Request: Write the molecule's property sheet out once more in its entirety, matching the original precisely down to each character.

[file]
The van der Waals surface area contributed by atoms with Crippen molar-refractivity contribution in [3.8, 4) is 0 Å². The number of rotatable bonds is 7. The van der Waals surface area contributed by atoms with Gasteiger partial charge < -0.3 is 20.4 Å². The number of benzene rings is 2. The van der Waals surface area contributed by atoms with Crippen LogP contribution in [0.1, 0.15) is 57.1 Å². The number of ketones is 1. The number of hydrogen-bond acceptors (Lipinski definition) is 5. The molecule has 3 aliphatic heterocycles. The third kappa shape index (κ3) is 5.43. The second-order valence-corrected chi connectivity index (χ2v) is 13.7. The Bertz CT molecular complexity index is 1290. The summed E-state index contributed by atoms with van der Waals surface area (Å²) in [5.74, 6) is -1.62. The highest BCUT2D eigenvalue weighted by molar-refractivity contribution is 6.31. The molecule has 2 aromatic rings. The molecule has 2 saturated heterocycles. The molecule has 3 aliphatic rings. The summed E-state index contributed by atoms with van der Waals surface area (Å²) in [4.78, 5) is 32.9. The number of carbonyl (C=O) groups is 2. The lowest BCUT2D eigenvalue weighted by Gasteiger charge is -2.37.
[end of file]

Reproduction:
The van der Waals surface area contributed by atoms with Crippen molar-refractivity contribution in [3.8, 4) is 0 Å². The number of rotatable bonds is 7. The van der Waals surface area contributed by atoms with Gasteiger partial charge < -0.3 is 20.4 Å². The number of benzene rings is 2. The van der Waals surface area contributed by atoms with Crippen LogP contribution in [0.1, 0.15) is 57.1 Å². The number of ketones is 1. The number of hydrogen-bond acceptors (Lipinski definition) is 5. The molecule has 3 aliphatic heterocycles. The third kappa shape index (κ3) is 5.43. The second-order valence-corrected chi connectivity index (χ2v) is 13.7. The Bertz CT molecular complexity index is 1290. The summed E-state index contributed by atoms with van der Waals surface area (Å²) in [5.74, 6) is -1.62. The highest BCUT2D eigenvalue weighted by molar-refractivity contribution is 6.31. The molecule has 2 aromatic rings. The molecule has 2 saturated heterocycles. The molecule has 3 aliphatic rings. The summed E-state index contributed by atoms with van der Waals surface area (Å²) in [4.78, 5) is 32.9. The number of carbonyl (C=O) groups is 2. The lowest BCUT2D eigenvalue weighted by Gasteiger charge is -2.37.